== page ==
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VISHAKHA'S PERSPECTIVE

Inspiration is often hard to find but you always have it. What inspires you?

When people know what they want to do, it makes life more beautiful and so much more exciting. I find inspiration in things that I see, like a flower or a person I meet who says something in conversation. I am inspired by things that are very mundane or very simple. It’s not that I go looking for inspiration. Inspiration comes to me.

You quote Rumi often. What do his words mean to you?

Have you ever felt it? You just open a book, read two lines and that’s what your answer is? Whenever I open Rumi and read anything, anywhere, two lines, I interpret it in any way that I want to and mostly the answers I am searching for come to me. When I was in a flux and I didn’t know what was meaningful anymore, I read this line - “Be relentless, you are the one you seek.” That stays with me all the time.

Whenever you are in self-doubt, you have to keep working, you have to be relentless. That is where you’ll get the answer.

What is it about pottery that you love?

Everything. When I got married, I had a tough two years. I was still in architecture school. I was working but I was just not feeling it. Two years later, I had my son. I was feeling like I was letting go of my own life. I was not prepared for all that was happening. I had to do something which would shut down the rest of the world. I had to spend time concentrating. So I started learning pottery from Mrs. Juhee Bose in Chitaranjan Park. For those three hours, I would not even think about my home, my husband, my child, my work or anything. It was just complete, where I could just be one with what I was doing.

How is pottery so meditative?

Your mind cannot wander. The minute it does, something goes wrong. You have to do everything with integrity. You cannot be doing other things, you cannot hurry up. You have to give the material that respect. You have to respect the time it takes.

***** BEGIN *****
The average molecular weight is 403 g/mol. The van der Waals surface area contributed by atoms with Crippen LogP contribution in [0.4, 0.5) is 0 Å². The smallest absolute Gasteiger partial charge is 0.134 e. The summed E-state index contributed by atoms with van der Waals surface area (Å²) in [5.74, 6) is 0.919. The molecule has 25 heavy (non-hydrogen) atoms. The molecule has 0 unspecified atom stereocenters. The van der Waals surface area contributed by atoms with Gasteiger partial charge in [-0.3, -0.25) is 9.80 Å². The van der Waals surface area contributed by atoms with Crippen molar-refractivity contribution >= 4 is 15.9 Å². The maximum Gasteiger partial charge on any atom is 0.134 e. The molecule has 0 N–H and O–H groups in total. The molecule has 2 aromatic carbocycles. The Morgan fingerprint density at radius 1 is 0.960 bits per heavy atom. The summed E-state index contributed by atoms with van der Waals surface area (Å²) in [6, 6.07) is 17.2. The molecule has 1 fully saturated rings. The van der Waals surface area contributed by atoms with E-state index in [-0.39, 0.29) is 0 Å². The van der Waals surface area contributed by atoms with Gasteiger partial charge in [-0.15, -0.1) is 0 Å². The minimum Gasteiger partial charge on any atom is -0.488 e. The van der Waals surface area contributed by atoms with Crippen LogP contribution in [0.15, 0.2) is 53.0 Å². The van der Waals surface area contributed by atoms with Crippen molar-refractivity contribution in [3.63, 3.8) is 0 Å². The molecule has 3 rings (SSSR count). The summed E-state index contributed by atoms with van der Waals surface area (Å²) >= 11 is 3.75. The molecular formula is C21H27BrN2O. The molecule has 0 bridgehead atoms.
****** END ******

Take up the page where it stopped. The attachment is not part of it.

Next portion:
Pottery sounds unforgiving!

It is unforgiving but that is life! There is a process that you have to follow. You have to wedge your clay. You have to make sure there’s no air inside it. You have to throw the piece properly. You have to lift the walls properly. It cannot be done in a “whatever goes” attitude.

What is difficult for you?

It is hard is to get the results that I want. It can also be heartbreaking because you make something with your heart and soul in it and then it comes out of the kiln and it is cracked or the colors are not correct. But it is my experience that when the results do not come as expected, there was a moment in the process when I was not true. Maybe it was while wedging. Or while throwing. Or maybe when I did not allow it time to dry or when I did not mix the glaze enough. Somewhere, I was not true.
There was a time when I was doing this huge mural. It was some twenty feet by twelve feet. I put the first batch of tiles into my kiln and when I opened it - all the shelves had broken and everything had fallen. I was absolutely devastated. The entire furniture inside got stuck together and I had to literally pull everything out. That is hard. When things cannot be what you want them to be.

Did you ever doubt your decision to leave architecture?

Yes! For a good four or five years, I was not able to justify it. I did work on two or three architecture projects and the experience was an eye-opener for me. People were not working on a time schedule, or delivering the best quality. And then the client argued so much about money. All these practical issues were very tough for me.